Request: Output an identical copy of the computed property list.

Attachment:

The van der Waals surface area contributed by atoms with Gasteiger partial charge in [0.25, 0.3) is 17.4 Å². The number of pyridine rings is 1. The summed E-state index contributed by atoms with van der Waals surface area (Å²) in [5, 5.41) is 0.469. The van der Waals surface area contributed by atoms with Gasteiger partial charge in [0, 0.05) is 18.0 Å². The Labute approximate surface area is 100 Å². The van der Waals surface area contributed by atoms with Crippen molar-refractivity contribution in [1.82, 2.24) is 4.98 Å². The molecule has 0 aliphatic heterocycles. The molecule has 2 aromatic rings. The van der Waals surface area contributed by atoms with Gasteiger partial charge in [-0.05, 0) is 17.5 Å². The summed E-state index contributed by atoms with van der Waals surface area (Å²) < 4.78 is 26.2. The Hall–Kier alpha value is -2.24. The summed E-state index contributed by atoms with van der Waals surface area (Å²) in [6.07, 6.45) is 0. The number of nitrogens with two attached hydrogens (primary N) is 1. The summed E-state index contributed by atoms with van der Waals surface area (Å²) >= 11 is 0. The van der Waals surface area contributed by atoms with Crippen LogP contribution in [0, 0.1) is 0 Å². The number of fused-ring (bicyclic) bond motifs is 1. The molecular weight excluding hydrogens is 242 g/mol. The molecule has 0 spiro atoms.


The van der Waals surface area contributed by atoms with Gasteiger partial charge in [0.25, 0.3) is 17.4 Å². The number of pyridine rings is 1. The summed E-state index contributed by atoms with van der Waals surface area (Å²) in [5, 5.41) is 0.469. The van der Waals surface area contributed by atoms with Gasteiger partial charge in [0, 0.05) is 18.0 Å². The Labute approximate surface area is 100 Å². The van der Waals surface area contributed by atoms with Crippen molar-refractivity contribution in [1.82, 2.24) is 4.98 Å². The molecule has 0 aliphatic heterocycles. The molecule has 2 aromatic rings. The van der Waals surface area contributed by atoms with Gasteiger partial charge in [-0.05, 0) is 17.5 Å². The summed E-state index contributed by atoms with van der Waals surface area (Å²) < 4.78 is 26.2. The Hall–Kier alpha value is -2.24. The summed E-state index contributed by atoms with van der Waals surface area (Å²) in [6.07, 6.45) is 0. The number of nitrogens with two attached hydrogens (primary N) is 1. The summed E-state index contributed by atoms with van der Waals surface area (Å²) >= 11 is 0. The van der Waals surface area contributed by atoms with Crippen LogP contribution in [0, 0.1) is 0 Å². The number of fused-ring (bicyclic) bond motifs is 1. The molecular weight excluding hydrogens is 242 g/mol. The molecule has 0 spiro atoms.